For a long moment I couldn’t move. I’d never felt so peaceful. So cared for. So loved in a personal way.
- Posted on Jun 5, 2017
Seven o’clock. Just about time for my evening walk. I tucked my cell phone into my pocket and headed off down the road, where the summer cottages stretched out along the Juniata River in Bedford County, Pennsylvania. I walked past the cottage next to mine, past . . .
I stopped. Gladys’s cottage stood empty. It was still hard for me to believe that she wasn’t inside. We weren’t family by blood—she and her husband were great friends of my parents while I was growing up. Her daughter and I were like sisters, and Gladys was like a second mother to me. Our families spent every summer up here together, with just one cottage between us.
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When I became a middle school teacher I started spending my summers up here again. My father had died, and so had Gladys’s husband. Mom often came up to stay for a week at a time, but mostly it was just me and Gladys. In the evening when I took my walk I’d call into her screen door as I passed her cottage. “I’m leaving now!”
Gladys would appear at the screen door and wave. “Seven-oh-five!” she’d call, checking the time. If I wasn’t back after 40 minutes or so, I knew she’d come looking for me. “You never know what might happen,” she used to say. “What if you tripped and sprained an ankle?”
Of course that was why I always carried my cell phone on me, but I really did feel better that Gladys was alert to my absence. It was a comfort to know someone cared about me and was ready to come if needed. It made me feel loved in a personal way. So each evening when I returned from my walk I made sure to call in as I passed Gladys’s cottage. “I’m back, safe and sound!”
Now Gladys was gone from this life. She’d died unexpectedly just before summer began. Her daughter called to let me know, and we cried over our great loss together. Not until now did I realize all the little ways I would miss Gladys daily. I looked up at her dark windows. Who will keep track of me now?
I continued on my way, but without the usual bounce in my step. The sheltering oaks and maple trees, the lilies and violets, the sound of a distant bird call or the wind in the leaves—nothing brought me the peace I usually found on my evening walk. I felt for my phone in my pocket, made sure it had a charge. Who’d notice if I didn’t come back safe and sound?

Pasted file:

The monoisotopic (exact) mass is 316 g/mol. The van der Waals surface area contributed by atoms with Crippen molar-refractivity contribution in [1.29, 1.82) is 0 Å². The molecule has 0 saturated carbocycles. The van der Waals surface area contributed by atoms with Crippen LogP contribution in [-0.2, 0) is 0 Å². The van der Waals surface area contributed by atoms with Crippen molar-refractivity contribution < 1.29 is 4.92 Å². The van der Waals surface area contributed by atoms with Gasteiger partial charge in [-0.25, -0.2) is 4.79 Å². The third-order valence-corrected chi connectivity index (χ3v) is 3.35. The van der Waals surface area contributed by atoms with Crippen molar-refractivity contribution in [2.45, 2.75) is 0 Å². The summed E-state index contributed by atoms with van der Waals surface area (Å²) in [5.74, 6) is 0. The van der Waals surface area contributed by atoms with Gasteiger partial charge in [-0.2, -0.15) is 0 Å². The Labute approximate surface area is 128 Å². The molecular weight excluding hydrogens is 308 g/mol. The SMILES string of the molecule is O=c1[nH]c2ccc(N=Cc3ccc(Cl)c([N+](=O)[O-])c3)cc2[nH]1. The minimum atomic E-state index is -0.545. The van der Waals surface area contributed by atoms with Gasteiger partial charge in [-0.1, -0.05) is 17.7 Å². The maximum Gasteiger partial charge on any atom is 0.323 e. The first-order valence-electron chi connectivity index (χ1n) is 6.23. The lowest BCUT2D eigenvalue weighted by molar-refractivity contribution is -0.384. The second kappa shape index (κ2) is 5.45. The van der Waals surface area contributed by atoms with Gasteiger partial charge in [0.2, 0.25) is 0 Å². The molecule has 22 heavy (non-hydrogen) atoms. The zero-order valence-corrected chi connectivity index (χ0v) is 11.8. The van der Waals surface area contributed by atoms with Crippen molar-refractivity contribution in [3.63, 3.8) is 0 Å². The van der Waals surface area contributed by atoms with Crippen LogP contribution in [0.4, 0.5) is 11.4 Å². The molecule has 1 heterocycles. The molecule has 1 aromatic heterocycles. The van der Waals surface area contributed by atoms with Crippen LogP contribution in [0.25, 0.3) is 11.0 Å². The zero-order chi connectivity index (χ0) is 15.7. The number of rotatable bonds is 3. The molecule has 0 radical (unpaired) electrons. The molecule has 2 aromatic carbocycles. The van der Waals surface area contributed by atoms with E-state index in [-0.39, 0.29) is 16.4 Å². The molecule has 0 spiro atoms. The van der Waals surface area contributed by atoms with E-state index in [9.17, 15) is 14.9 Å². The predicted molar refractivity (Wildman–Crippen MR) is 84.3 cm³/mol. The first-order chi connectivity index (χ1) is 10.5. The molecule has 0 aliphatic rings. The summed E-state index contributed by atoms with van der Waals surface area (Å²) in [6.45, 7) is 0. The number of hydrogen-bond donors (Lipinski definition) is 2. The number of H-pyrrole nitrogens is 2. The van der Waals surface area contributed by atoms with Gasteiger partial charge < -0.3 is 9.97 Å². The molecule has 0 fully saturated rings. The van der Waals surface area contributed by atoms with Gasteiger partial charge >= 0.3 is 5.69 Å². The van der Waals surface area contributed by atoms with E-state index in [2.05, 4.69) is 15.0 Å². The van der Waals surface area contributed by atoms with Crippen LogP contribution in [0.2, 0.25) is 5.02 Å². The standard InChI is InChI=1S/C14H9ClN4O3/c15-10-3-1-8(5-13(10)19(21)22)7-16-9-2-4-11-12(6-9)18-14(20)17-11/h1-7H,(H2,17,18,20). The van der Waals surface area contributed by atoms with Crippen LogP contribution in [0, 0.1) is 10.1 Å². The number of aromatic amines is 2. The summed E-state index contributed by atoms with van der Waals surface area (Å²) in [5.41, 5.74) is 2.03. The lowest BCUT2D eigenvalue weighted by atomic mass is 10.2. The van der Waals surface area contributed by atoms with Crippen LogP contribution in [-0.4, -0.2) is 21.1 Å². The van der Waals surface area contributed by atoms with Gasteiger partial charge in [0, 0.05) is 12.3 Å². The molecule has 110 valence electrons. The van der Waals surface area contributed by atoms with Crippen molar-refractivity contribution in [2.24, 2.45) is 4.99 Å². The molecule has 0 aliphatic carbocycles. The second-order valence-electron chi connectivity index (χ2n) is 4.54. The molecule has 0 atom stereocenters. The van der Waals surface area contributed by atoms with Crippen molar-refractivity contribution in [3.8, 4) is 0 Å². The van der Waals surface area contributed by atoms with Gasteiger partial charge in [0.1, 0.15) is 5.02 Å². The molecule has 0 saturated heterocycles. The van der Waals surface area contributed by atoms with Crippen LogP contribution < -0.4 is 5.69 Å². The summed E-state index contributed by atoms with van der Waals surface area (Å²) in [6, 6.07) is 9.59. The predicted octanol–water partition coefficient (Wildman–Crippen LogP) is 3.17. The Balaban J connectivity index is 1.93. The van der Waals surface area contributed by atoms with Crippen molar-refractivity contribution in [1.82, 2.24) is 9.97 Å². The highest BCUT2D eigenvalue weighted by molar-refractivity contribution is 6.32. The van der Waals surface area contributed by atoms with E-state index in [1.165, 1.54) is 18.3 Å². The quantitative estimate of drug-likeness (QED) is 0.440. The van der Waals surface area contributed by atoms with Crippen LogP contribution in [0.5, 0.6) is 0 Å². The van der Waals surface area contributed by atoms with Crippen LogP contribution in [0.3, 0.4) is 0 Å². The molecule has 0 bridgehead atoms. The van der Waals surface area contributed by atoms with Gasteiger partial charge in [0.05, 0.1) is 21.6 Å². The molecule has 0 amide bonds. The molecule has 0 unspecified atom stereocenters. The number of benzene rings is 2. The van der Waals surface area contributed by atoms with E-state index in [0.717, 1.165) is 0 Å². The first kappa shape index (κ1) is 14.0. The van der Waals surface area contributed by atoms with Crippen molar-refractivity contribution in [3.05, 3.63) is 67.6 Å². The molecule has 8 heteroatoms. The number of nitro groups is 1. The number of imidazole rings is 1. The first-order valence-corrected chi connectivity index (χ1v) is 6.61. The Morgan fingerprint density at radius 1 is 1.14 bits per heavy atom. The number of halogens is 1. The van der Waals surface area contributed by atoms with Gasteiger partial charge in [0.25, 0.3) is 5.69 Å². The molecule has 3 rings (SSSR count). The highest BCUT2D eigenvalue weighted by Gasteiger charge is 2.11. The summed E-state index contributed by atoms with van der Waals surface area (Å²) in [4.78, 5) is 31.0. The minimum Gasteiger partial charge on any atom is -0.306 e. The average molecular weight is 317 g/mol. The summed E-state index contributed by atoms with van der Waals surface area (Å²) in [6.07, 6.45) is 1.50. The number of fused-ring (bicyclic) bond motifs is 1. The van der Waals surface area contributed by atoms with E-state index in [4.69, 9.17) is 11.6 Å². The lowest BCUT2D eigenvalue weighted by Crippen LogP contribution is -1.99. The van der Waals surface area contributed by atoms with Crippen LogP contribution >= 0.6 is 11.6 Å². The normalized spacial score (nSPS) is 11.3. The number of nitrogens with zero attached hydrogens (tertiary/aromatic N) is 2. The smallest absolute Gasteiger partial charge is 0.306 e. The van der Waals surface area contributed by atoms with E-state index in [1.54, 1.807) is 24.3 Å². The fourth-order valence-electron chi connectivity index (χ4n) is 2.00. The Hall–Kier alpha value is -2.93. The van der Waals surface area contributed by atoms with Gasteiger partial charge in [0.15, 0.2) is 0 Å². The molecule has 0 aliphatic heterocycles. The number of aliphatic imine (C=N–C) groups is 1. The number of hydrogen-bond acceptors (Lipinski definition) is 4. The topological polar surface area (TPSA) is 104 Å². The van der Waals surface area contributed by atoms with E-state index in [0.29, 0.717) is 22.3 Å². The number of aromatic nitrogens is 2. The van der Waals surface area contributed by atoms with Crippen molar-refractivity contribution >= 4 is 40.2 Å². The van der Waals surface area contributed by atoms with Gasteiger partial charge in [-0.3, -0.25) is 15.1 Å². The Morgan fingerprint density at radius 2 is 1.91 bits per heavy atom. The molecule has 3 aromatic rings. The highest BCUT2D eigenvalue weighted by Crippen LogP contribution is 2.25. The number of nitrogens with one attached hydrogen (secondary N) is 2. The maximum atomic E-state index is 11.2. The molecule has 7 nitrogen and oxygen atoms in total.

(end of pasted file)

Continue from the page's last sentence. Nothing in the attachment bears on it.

The hill where I turned back loomed just up ahead. “Gladys,” I said out loud, “nothing’s quite the same without you.” The road, my walks, the summer—somehow they all felt empty.
Or not quite empty, I suddenly saw. Something blew around in the air up ahead. A white plastic grocery bag, it looked like, floated on the breeze. When it landed on the ground about 100 feet in front of me I saw that it was too big for that. So what . . . ? I couldn’t take my eyes off it, trying to figure it out. Coming closer, I saw the form change. Something was taking shape on the hill.
The “plastic bag” stretched up. Two wings spread out on either side. I stopped short. Caught my breath. Is it a bird? But it was growing before my eyes. This was no bird. An angel 15 feet tall stood before me in profile.
I could see him clearly in the evening light: his white robe, his dark, shoulder-length hair, his bare feet. Even the individual feathers in his wings were distinct. He didn’t speak or look my way. But I sensed that he waited for me to take it all in, to be absolutely sure of what it was I was seeing. His wings fluttered gently. Then he rose into the sky and disappeared.
For a long moment I couldn’t move. I’d never felt so peaceful. So cared for. So loved in a personal way. Finally I headed back to my cottage. The road, my walks, the summer—they weren’t empty at all. Gladys could surely see that from her screen door in heaven.
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